Like a lot of gamers, I got my first taste of real competitive gaming as a freshman in college. Smash Bros., Halo, a little TimeSplitters...but the game I played was a little more hands on. I played one of the oldest electron...
What's better, Kinect, Wii or a plain dual-stick controller? What's the best method of control when playing video games? Well, depends on the game, right? And the system. And the person playing.
Really, when it gets down to ...
About Colonel Gim One of us since 6:00 PM on 09.08.2009
My earliest memories involve my desire to play video games. While my parents were playing the original Mario Bros., I would run around a chair, jumping along with Mario. As soon as I was able to play NES games on my own, I played whatever I could get my hands on--Kung Fu Heroes, Castlevania, Tecmo Bowl, The Legend of Zelda, Bionic Commando and Clash at Demonhead are just a few games I obsessed over. Super Metroid, Demon's Crest, Secret of Mana and Secret of Evermore were a few of the games I enjoyed in the SNES era.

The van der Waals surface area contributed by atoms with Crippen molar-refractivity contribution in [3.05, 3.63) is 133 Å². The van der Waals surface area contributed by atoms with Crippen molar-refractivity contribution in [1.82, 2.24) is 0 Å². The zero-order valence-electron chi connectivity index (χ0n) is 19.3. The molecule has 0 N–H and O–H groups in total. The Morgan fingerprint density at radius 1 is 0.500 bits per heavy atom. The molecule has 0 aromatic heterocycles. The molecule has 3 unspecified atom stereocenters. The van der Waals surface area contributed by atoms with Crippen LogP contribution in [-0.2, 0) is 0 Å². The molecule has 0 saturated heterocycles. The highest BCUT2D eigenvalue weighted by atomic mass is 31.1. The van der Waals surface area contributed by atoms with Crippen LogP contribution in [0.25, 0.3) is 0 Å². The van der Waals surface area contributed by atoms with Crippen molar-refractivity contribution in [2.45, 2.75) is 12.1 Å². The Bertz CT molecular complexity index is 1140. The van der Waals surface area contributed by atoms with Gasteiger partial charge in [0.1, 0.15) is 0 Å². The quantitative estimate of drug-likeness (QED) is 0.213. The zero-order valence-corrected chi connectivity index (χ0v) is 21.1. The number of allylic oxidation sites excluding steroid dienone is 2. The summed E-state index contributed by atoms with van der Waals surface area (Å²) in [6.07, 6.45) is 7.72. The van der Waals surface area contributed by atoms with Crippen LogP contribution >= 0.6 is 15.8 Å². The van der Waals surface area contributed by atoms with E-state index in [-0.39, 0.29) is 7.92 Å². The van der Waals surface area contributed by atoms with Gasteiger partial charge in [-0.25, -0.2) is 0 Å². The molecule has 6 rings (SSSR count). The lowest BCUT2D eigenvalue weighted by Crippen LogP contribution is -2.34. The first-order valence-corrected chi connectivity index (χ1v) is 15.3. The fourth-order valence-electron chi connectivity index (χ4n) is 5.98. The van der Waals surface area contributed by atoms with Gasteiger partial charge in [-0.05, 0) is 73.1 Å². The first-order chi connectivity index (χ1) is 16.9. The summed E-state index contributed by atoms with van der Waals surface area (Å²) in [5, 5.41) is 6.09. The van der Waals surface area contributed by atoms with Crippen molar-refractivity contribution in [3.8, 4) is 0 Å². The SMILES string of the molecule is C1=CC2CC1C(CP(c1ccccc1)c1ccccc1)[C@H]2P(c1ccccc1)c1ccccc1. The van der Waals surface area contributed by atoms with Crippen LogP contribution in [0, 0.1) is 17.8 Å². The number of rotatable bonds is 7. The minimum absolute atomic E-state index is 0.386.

Earthbound was a life-changing experience for me, and I still play it once a year or so.
Was a Nintendo fankid until I was 14, when I had a dream I was enjoying playing a PS1. I'd gotten away with not owning any Sega stuff, but the fact the future was changing caught up with me. The emotion from the dream carried over to subsequent generations, where I played what I enjoyed. I think it's as simple as that.
I think the most fascinating thing about video games is they are made by people, not just companies. Every game has some interesting quality because there's that human element in it. Hell, I've had fun watching the RugRats board game for the N64 play itself (4 CPU characters). Somebody made it do that, and I'm sure they knew what they were doing.
These days, I'm a little more discriminating with my time, but I've fallen in with the timesink Atlus games, Suda 51's masterpieces (heh), and (dammit) Pokemon. But I like to write about the relation we share with games--video games are the premier second-person experience, and I think that's very fascinating.